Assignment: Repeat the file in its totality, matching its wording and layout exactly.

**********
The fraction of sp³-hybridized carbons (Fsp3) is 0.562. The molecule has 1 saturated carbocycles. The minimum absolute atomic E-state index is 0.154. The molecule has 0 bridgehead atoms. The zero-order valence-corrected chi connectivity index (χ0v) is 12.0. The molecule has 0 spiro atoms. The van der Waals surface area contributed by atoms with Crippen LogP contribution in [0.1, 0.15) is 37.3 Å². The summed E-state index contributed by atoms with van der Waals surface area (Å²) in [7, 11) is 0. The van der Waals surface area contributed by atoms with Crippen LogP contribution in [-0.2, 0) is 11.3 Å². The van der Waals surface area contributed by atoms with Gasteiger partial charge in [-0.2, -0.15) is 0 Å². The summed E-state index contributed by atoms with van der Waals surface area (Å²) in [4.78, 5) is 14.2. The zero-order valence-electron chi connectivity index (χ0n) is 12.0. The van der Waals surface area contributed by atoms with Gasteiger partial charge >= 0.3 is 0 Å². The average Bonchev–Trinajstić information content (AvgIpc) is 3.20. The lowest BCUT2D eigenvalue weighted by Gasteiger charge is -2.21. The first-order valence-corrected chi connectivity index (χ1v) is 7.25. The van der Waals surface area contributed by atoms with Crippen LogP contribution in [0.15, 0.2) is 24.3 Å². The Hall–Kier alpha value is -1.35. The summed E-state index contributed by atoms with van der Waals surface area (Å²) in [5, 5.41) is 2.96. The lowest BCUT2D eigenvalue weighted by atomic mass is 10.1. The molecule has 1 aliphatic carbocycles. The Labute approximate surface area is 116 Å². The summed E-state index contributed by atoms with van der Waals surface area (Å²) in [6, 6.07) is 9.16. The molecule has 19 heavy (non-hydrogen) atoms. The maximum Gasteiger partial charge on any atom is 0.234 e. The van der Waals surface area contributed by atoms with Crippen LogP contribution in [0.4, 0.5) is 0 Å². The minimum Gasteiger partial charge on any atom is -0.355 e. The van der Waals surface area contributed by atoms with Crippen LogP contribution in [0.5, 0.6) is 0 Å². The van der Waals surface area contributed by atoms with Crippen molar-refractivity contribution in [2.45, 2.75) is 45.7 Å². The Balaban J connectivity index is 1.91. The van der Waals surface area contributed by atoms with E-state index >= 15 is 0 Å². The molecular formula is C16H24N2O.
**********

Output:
The fraction of sp³-hybridized carbons (Fsp3) is 0.562. The molecule has 1 saturated carbocycles. The minimum absolute atomic E-state index is 0.154. The molecule has 0 bridgehead atoms. The zero-order valence-corrected chi connectivity index (χ0v) is 12.0. The molecule has 0 spiro atoms. The van der Waals surface area contributed by atoms with Crippen LogP contribution in [0.1, 0.15) is 37.3 Å². The summed E-state index contributed by atoms with van der Waals surface area (Å²) in [7, 11) is 0. The van der Waals surface area contributed by atoms with Crippen LogP contribution in [-0.2, 0) is 11.3 Å². The van der Waals surface area contributed by atoms with Gasteiger partial charge in [-0.2, -0.15) is 0 Å². The summed E-state index contributed by atoms with van der Waals surface area (Å²) in [4.78, 5) is 14.2. The zero-order valence-electron chi connectivity index (χ0n) is 12.0. The van der Waals surface area contributed by atoms with Gasteiger partial charge >= 0.3 is 0 Å². The average Bonchev–Trinajstić information content (AvgIpc) is 3.20. The lowest BCUT2D eigenvalue weighted by Gasteiger charge is -2.21. The first-order valence-corrected chi connectivity index (χ1v) is 7.25. The van der Waals surface area contributed by atoms with Crippen LogP contribution in [0.15, 0.2) is 24.3 Å². The Hall–Kier alpha value is -1.35. The summed E-state index contributed by atoms with van der Waals surface area (Å²) in [5, 5.41) is 2.96. The lowest BCUT2D eigenvalue weighted by atomic mass is 10.1. The molecule has 1 aliphatic carbocycles. The Labute approximate surface area is 116 Å². The summed E-state index contributed by atoms with van der Waals surface area (Å²) in [6, 6.07) is 9.16. The molecule has 19 heavy (non-hydrogen) atoms. The maximum Gasteiger partial charge on any atom is 0.234 e. The van der Waals surface area contributed by atoms with Crippen LogP contribution in [0.4, 0.5) is 0 Å². The minimum Gasteiger partial charge on any atom is -0.355 e. The van der Waals surface area contributed by atoms with Crippen LogP contribution in [0.5, 0.6) is 0 Å². The van der Waals surface area contributed by atoms with Crippen molar-refractivity contribution in [2.45, 2.75) is 45.7 Å². The Balaban J connectivity index is 1.91. The van der Waals surface area contributed by atoms with E-state index >= 15 is 0 Å². The molecular formula is C16H24N2O.